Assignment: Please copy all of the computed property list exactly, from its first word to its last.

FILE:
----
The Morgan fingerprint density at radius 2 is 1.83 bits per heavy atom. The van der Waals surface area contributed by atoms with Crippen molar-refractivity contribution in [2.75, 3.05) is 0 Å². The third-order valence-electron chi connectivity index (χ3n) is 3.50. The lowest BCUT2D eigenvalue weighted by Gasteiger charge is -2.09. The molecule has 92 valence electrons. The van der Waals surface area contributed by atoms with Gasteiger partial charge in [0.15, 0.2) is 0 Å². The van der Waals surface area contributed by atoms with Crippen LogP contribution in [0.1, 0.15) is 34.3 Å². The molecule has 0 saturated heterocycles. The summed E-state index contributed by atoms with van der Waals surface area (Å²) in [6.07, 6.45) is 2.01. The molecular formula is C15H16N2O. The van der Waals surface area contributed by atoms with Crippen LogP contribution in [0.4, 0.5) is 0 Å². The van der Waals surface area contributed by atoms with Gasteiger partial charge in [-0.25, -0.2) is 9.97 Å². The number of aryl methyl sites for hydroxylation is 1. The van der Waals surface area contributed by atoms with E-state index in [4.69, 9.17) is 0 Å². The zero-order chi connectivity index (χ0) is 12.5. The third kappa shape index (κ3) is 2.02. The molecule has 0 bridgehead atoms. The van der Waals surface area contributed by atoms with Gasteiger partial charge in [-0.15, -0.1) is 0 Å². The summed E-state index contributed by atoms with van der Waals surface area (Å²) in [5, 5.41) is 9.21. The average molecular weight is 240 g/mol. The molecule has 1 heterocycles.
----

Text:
The Morgan fingerprint density at radius 2 is 1.83 bits per heavy atom. The van der Waals surface area contributed by atoms with Crippen molar-refractivity contribution in [2.75, 3.05) is 0 Å². The third-order valence-electron chi connectivity index (χ3n) is 3.50. The lowest BCUT2D eigenvalue weighted by Gasteiger charge is -2.09. The molecule has 92 valence electrons. The van der Waals surface area contributed by atoms with Gasteiger partial charge in [0.15, 0.2) is 0 Å². The van der Waals surface area contributed by atoms with Crippen LogP contribution in [0.1, 0.15) is 34.3 Å². The molecule has 0 saturated heterocycles. The summed E-state index contributed by atoms with van der Waals surface area (Å²) in [6.07, 6.45) is 2.01. The molecular formula is C15H16N2O. The van der Waals surface area contributed by atoms with Crippen LogP contribution in [0.4, 0.5) is 0 Å². The van der Waals surface area contributed by atoms with Gasteiger partial charge in [-0.25, -0.2) is 9.97 Å². The number of aryl methyl sites for hydroxylation is 1. The van der Waals surface area contributed by atoms with E-state index in [4.69, 9.17) is 0 Å². The zero-order chi connectivity index (χ0) is 12.5. The third kappa shape index (κ3) is 2.02. The molecule has 0 bridgehead atoms. The van der Waals surface area contributed by atoms with Gasteiger partial charge in [-0.15, -0.1) is 0 Å². The summed E-state index contributed by atoms with van der Waals surface area (Å²) in [5, 5.41) is 9.21. The average molecular weight is 240 g/mol. The molecule has 1 heterocycles.